Current income tax expenses are provided for in accordance with the laws of the relevant taxing authorities. As part of the process of preparing financial statements, the Company is required to estimate its income taxes in each of the jurisdictions in which it operates. The Company accounts for income taxes using the asset and liability approach. Under this method,
deferred income taxes are recognized for tax consequences in future years based on differences between the tax bases of assets and liabilities and their reported amounts in the financial statements at each year-end and tax loss carry forwards. Deferred tax assets and liabilities are measured using enacted tax rates applicable for the differences that are expected to affect taxable income.
The Company records uncertain tax positions in accordance with ASC 740 on the basis of a two-step process in which (1) the Company determines whether it is more likely than not that the tax positions will be sustained on the basis of the technical merits of the position and (2) for those tax positions that meet the more-likely-than-not recognition threshold, the Company recognizes the largest amount of tax benefit that is more than 50 percent likely to be realized upon ultimate settlement with the related tax authority.
The Company will include interest and penalties arising from the underpayment of income taxes in the provision for income taxes (if anticipated). As of December 31, 2022, and March 31, 2022, the Company had no accrued interest or penalties related to uncertain tax positions.
The Global Intangible Low-Taxed Income (“GILTI”) provisions of the Tax Cuts and Jobs Act require the Company to include in its U.S. income tax return foreign subsidiary earnings in excess of an allowable return on the foreign subsidiary’s tangible assets. The Company has presented the deferred tax impacts of GILTI tax in its Condensed Consolidated Balance Sheets as of December 31, 2022, and March 31, 2022, and in its Condensed Consolidated Statements of Operations for the three and nine months ended December 31, 2022, and 2021.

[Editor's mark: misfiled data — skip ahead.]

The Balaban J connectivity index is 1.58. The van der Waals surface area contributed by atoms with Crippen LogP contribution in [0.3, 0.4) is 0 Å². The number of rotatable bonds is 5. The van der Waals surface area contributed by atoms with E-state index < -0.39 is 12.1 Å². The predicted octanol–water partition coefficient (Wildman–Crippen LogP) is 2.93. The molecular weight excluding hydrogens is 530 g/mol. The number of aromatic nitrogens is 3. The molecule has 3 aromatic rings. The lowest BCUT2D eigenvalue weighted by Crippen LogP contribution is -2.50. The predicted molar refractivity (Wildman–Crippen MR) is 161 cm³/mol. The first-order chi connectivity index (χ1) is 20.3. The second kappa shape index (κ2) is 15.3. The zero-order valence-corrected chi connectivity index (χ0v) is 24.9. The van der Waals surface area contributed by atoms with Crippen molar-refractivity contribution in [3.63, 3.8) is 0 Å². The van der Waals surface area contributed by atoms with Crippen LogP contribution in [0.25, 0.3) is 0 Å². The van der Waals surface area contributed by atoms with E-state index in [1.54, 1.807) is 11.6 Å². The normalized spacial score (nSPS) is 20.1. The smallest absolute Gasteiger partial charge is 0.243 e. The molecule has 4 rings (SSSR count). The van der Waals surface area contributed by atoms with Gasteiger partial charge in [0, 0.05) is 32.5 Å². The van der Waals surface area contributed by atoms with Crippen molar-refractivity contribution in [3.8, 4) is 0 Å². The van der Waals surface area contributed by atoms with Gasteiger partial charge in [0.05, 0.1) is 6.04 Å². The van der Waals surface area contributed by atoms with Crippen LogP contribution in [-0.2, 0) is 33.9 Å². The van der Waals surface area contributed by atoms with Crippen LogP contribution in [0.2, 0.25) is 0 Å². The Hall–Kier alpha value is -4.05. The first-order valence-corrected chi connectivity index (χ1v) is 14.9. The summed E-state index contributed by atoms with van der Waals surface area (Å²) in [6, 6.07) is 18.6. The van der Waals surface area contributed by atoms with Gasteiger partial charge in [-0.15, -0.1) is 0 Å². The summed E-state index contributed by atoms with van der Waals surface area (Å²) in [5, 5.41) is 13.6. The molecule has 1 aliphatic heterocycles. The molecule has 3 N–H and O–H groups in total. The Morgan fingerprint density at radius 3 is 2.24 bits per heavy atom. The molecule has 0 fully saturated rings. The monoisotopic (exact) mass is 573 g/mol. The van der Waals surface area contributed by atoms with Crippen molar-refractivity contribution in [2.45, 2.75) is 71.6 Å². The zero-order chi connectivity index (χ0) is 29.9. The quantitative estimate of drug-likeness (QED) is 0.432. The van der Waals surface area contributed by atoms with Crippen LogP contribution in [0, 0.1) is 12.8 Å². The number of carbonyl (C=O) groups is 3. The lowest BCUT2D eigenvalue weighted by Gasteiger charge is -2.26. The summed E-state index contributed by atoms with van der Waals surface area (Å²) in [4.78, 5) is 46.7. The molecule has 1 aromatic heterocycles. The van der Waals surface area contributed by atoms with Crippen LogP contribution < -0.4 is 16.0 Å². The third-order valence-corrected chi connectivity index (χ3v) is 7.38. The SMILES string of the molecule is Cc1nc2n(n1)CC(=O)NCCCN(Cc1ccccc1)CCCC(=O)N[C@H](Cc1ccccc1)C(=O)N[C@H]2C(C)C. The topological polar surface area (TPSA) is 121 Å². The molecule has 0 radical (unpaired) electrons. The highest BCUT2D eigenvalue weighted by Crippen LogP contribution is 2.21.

Fair value is the price that would be received to sell an asset or paid to transfer a liability in an orderly transaction between market participants at the measurement date. The fair value measurement is based on the presumption that the transaction to sell the asset or transfer the liability takes place either in the principal market for the asset or liability, or in the absence of a principal market, in the most advantageous market for the asset or liability. Fair value is the current bid price for financial assets, current ask price for financial liabilities and the average of current bid and ask prices when the Company is both in short and long positions for the financial instrument. A financial instrument is regarded as quoted in an active market if quoted prices are readily and regularly available from an exchange or other institution and those prices represent actual and regularly occurring market transactions on an arm’s length basis.
The Company follows ASU No. 2016-02, “Leases (Topic 842)”, which requires leases with durations greater than twelve months to be recognized on the balance sheet.
Operating lease assets and corresponding lease liabilities were recognized on the Company's Condensed Consolidated Balance Sheets. Refer to Note 23 Leases, to the condensed consolidated financial statements for additional disclosure and significant accounting policies affecting leases.